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How motor retailers can use IT to optimise aftersales

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By Steve Johnson

Showroom systems and digital marketing often steal the limelight when discussing the impact of IT on automotive retail, but dealers are increasingly looking to the latest technology to boost efficiency,  generate revenue and increase customer retention in the aftersales department.

  NEED TO KNOW

        

Systems ‘must be as customer-centric as possible’

IT is moving away from use merely as an administration tool

Single CRM database vital to integrate dealer systems
 
 

Systems that allow integrated workshop loading, vehicle health checks (VHCs), courtesy car scheduling and video and telephony management are changing how aftersales departments operate and perform.   

David Hawkins, sales director of Loyalty Logistix, said: “The biggest driver to get more IT value has been the move away from using systems as administration tools – invoicing, scheduling and accounting. It’s now more about investing in tools to improve customer retention, customer experience, communication and loyalty.”

Chris Saunders, operations director at BTC, said: “We believe that the key is for IT to be as customer-centric as possible.

“Their expectation is to have a consistent and predictable experience with their dealership. By automating as much as possible, removing paperwork, the risks of error from human interaction can be eliminated.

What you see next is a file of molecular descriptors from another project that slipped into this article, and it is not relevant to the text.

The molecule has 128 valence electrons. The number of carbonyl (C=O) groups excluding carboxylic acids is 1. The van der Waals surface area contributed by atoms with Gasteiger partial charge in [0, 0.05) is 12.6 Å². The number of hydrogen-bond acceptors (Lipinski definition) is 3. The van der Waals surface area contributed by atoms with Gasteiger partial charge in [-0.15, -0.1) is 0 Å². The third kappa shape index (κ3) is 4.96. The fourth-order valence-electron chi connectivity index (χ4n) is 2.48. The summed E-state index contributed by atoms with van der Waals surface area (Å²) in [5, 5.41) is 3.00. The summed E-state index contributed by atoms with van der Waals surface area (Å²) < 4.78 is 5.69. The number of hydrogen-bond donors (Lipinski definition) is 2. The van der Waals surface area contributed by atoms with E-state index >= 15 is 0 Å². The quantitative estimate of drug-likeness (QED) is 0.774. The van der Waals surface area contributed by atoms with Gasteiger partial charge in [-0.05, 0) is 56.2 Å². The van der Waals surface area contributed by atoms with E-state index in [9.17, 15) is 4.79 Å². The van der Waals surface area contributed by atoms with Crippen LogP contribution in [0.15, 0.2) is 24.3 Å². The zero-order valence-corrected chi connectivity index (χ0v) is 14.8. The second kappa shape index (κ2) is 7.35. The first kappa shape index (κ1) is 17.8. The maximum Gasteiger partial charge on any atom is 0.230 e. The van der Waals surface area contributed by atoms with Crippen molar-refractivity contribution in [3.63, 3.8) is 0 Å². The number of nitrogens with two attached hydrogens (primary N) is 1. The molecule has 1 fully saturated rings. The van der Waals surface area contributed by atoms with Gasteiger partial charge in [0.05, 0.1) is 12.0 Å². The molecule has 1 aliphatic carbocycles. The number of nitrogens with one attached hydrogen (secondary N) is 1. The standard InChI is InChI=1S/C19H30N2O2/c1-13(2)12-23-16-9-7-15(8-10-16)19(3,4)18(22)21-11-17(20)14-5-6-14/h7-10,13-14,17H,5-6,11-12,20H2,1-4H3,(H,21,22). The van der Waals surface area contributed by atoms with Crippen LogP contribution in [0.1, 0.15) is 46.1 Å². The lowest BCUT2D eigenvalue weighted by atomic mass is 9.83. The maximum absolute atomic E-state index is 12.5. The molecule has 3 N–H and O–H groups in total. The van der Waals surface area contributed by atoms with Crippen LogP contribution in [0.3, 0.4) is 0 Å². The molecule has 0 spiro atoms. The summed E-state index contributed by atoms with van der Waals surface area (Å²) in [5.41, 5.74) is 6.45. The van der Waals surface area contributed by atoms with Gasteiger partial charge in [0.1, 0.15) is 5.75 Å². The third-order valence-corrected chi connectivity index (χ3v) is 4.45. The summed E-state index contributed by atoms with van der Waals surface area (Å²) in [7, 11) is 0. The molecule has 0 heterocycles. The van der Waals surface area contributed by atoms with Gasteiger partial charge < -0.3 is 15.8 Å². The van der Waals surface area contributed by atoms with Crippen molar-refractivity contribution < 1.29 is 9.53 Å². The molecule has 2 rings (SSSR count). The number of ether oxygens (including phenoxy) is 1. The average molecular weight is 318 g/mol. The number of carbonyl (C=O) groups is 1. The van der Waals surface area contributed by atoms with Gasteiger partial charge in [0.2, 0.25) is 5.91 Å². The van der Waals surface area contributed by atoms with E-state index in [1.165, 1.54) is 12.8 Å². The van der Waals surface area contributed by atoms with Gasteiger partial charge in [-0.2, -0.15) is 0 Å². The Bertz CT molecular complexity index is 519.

“To make all this happen needs a single customer relationship management (CRM) database, with seamless interfaces to vehicle manufacturers and third-party service providers.”  

Razoom marketing director Alex Knight echoes the need for  automated processes: “We develop tools designed to simplify communication between a dealer and customer. We can put the right tools at the fingertips of service advisers to speed up time-consuming jobs that used to sap the department’s efficiency.”

In the longer term, Knight also sees the customer playing a bigger part in aftersales operations.

“Customers will control their bookings, determine the work required and the pricing they are comfortable with,” he said.

“The role of a service adviser will move from being today’s communication hub to more of an advisory capacity – back to what they’re good at.”

Although motor retailers play a role in developing these systems with the automotive IT companies, some dealers can be reluctant to let go of the old way of doing things.

Systems consultant Andrew Weston said: “There appears to be some resistance to letting manual processes go completely, whereas aftersales departments who fully utilise the capabilities of their dealer management systems (DMSs) have greater control and better use of the available resources.



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